Who can hate a Roomba? Astronomers, that’s who.
The robotic vacuums we all know and love ensure we don’t have to clean our own homes ourselves to get them spotless. (God forbid.) Now, the Roomba’s maker, iRobot, wants to do for lawn care what it did for vacuuming. According to filings with the FCC spotted by IEEE Spectrum, iRobot is designing a robotic mower—news that should elate lazy people the world over.
But one group is really, really unhappy about this boon to the slothful: Astronomers. Some of them are so upset, in fact, that their objections might put the kibosh on the whole thing. How could this be? In a scenario that sounds straight out of the Golden Age of sci-fi, it all comes down to robots versus telescopes, and how they all communicate.
The saga started in February, when iRobot filed a waiver request with the FCC seeking approval to use a portion of the radio spectrum to help guide its robomower. The problem with grass-cutting bots, according to iRobot’s filing, is that the only way to get them to work is to dig a trench along the perimeter of a lawn and install a wire that creates the electronic fence needed to ensure the automatons don’t wander beyond the property lines.
As a less arduous solution, iRobot proposes using stakes, driven into the ground, to act as beacons. The beacons will talk to the lawnbots, helping it map the areas and stay within the designated boundaries. A typical user with a typical lawn (a quarter to a third of an acre) might need between four and nine beacons.
But the system requires special permission from the FCC due to its restrictions on fixed outdoor infrastructure. In a nutshell, the FCC doesn’t want people creating ad hoc networks of transmitters, which could interfere with existing authorized services like cellular and GPS systems. In its filings, iRobot says it should be exempt because it doesn’t set out to establish a broad communications network—its lawnbot networks would be tightly contained.
Astronomers say that’s not good enough. The frequency band proposed for the lawnbot (6240–6740 MHz) is the very same one several enormous radio telescopes operate on. Astronomers want the FCC to protect their share of the radio spectrum so their telescopes continue observing methanol, which abounds in regions where celestial bodies are forming.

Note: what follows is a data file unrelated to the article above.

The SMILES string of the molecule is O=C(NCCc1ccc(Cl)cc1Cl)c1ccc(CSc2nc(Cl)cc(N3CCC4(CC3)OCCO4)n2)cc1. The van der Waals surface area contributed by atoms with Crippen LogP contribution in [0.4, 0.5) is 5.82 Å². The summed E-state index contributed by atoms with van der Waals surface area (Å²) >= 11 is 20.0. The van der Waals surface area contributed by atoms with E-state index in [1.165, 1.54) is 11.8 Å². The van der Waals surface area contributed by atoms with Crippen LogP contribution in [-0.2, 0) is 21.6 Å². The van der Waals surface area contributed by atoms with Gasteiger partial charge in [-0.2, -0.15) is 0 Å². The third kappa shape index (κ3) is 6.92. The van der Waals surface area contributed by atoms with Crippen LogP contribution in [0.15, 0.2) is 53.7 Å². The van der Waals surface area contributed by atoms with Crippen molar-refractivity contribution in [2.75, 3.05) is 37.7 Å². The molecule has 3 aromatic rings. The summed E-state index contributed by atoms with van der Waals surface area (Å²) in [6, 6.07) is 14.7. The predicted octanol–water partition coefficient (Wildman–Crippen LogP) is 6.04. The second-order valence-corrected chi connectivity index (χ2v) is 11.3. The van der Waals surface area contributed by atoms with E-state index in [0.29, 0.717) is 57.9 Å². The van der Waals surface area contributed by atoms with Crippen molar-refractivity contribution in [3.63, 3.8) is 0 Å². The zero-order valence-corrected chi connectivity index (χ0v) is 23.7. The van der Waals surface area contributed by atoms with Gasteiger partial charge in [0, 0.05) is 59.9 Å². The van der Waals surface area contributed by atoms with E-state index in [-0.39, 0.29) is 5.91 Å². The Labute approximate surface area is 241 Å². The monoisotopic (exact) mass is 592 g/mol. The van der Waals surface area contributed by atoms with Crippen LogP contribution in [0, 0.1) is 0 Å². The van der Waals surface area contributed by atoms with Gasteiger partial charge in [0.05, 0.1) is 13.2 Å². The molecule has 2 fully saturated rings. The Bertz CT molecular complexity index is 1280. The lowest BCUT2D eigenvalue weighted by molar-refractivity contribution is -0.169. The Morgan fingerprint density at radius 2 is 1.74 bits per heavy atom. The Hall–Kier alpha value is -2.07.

“The Observatory’s telescopes … do a kind of celestial cartography that measures distances to star-forming regions with high precision, charting the course of galactic evolution,” representatives of the National Radio Astronomy Observatory wrote in public comments to the FCC objecting to iRobot’s application to the agency.
The solution iRobot proposes is to add a note in its user manual: “Consumer use only; use must be limited to residential areas.” This, the company argues, should ensure the lawnbots won’t be doing their thing near observatories. But Harvey Liszt, spectrum manager with the NRAO, says a written warning likely won’t work. “What’s to stop the guy who spends thousands of dollars on this product from using it in residential areas near our telescopes?” he asks.
Liszt says lawyers representing iRobot got in touch with the NRAO in January to explain the tech specs before requesting the FCC waiver. Liszt responded to the message saying that the distances within which the ’bots would operate would be quite large, and he was not confident that iRobot could police each of its users. “We didn’t talk anymore, then I saw the filing,” Liszt says. “I replied, and I was fairly surprised by how hard they pushed back.”
The communication breaks down between the NRAO and iRobot when the two entities do their calculations for the range the lawnbot beacons affect. Liszt and the NRAO claim a 55-mile exclusion zone is necessary to protect radio telescopes from harmful interference, while iRobot says 12 miles is sufficient. In a later response, iRobot added that NRAO observatories usually are surrounded by desert or forests, not environments where residential lawn equipment is used—a claim the NRAO called “silly.” In its latest filing with the FCC, Liszt included pictures of some sites with telescopes he believes could be exposed to lawnbot beacon interference.
“NRAO is not trying to stop this, NRAO just wants people to respect where its telescopes are,” says Liszt.
The folks at iRobot declined to be interviewed for this story, saying the company’s policy is not to discuss specifics around unannounced products or technologies.
“It’s a very strange process,” says Liszt of the back and forth playing out via the FCC’s public comments. “But the topic really grabs the public’s interest—it’s telescopes against robots. I think there may well be larger issues here that the FCC will base their decision on.”
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